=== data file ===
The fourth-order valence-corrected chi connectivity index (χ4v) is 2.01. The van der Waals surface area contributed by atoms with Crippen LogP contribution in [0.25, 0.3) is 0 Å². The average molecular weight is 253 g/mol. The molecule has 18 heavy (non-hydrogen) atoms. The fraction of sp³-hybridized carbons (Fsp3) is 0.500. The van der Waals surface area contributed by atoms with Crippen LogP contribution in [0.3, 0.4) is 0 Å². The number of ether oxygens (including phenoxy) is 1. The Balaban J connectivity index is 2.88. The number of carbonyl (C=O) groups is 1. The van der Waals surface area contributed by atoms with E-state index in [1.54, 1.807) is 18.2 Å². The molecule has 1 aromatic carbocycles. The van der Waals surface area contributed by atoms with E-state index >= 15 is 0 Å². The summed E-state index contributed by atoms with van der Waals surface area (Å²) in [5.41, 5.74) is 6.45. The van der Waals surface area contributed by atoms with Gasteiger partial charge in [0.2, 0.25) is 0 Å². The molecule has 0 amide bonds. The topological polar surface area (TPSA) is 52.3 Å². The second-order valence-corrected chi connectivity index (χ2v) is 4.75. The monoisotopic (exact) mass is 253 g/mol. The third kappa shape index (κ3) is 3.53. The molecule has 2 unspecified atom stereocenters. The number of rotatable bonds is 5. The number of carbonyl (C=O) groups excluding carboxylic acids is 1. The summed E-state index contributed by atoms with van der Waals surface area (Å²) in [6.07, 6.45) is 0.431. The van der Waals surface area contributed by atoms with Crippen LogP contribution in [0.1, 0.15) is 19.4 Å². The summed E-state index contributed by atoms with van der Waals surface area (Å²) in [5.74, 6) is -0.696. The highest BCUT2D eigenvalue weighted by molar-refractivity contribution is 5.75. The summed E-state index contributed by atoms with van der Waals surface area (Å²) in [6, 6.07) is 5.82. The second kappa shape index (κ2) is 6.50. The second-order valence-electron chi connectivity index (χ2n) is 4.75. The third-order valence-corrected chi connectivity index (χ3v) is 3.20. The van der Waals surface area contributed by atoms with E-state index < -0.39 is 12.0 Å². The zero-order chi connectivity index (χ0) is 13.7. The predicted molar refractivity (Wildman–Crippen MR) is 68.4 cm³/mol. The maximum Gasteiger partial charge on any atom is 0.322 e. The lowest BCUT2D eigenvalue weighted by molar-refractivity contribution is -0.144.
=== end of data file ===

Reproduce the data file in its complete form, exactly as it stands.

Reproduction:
The fourth-order valence-corrected chi connectivity index (χ4v) is 2.01. The van der Waals surface area contributed by atoms with Crippen LogP contribution in [0.25, 0.3) is 0 Å². The average molecular weight is 253 g/mol. The molecule has 18 heavy (non-hydrogen) atoms. The fraction of sp³-hybridized carbons (Fsp3) is 0.500. The van der Waals surface area contributed by atoms with Crippen LogP contribution in [0.3, 0.4) is 0 Å². The number of ether oxygens (including phenoxy) is 1. The Balaban J connectivity index is 2.88. The number of carbonyl (C=O) groups is 1. The van der Waals surface area contributed by atoms with E-state index in [1.54, 1.807) is 18.2 Å². The molecule has 1 aromatic carbocycles. The van der Waals surface area contributed by atoms with E-state index >= 15 is 0 Å². The summed E-state index contributed by atoms with van der Waals surface area (Å²) in [5.41, 5.74) is 6.45. The van der Waals surface area contributed by atoms with Gasteiger partial charge in [0.2, 0.25) is 0 Å². The molecule has 0 amide bonds. The topological polar surface area (TPSA) is 52.3 Å². The second-order valence-corrected chi connectivity index (χ2v) is 4.75. The monoisotopic (exact) mass is 253 g/mol. The third kappa shape index (κ3) is 3.53. The molecule has 2 unspecified atom stereocenters. The number of rotatable bonds is 5. The number of carbonyl (C=O) groups excluding carboxylic acids is 1. The summed E-state index contributed by atoms with van der Waals surface area (Å²) in [6.07, 6.45) is 0.431. The van der Waals surface area contributed by atoms with Crippen LogP contribution in [0.1, 0.15) is 19.4 Å². The summed E-state index contributed by atoms with van der Waals surface area (Å²) in [5.74, 6) is -0.696. The highest BCUT2D eigenvalue weighted by molar-refractivity contribution is 5.75. The summed E-state index contributed by atoms with van der Waals surface area (Å²) in [6, 6.07) is 5.82. The second kappa shape index (κ2) is 6.50. The second-order valence-electron chi connectivity index (χ2n) is 4.75. The third-order valence-corrected chi connectivity index (χ3v) is 3.20. The van der Waals surface area contributed by atoms with E-state index < -0.39 is 12.0 Å². The zero-order chi connectivity index (χ0) is 13.7. The predicted molar refractivity (Wildman–Crippen MR) is 68.4 cm³/mol. The maximum Gasteiger partial charge on any atom is 0.322 e. The lowest BCUT2D eigenvalue weighted by molar-refractivity contribution is -0.144.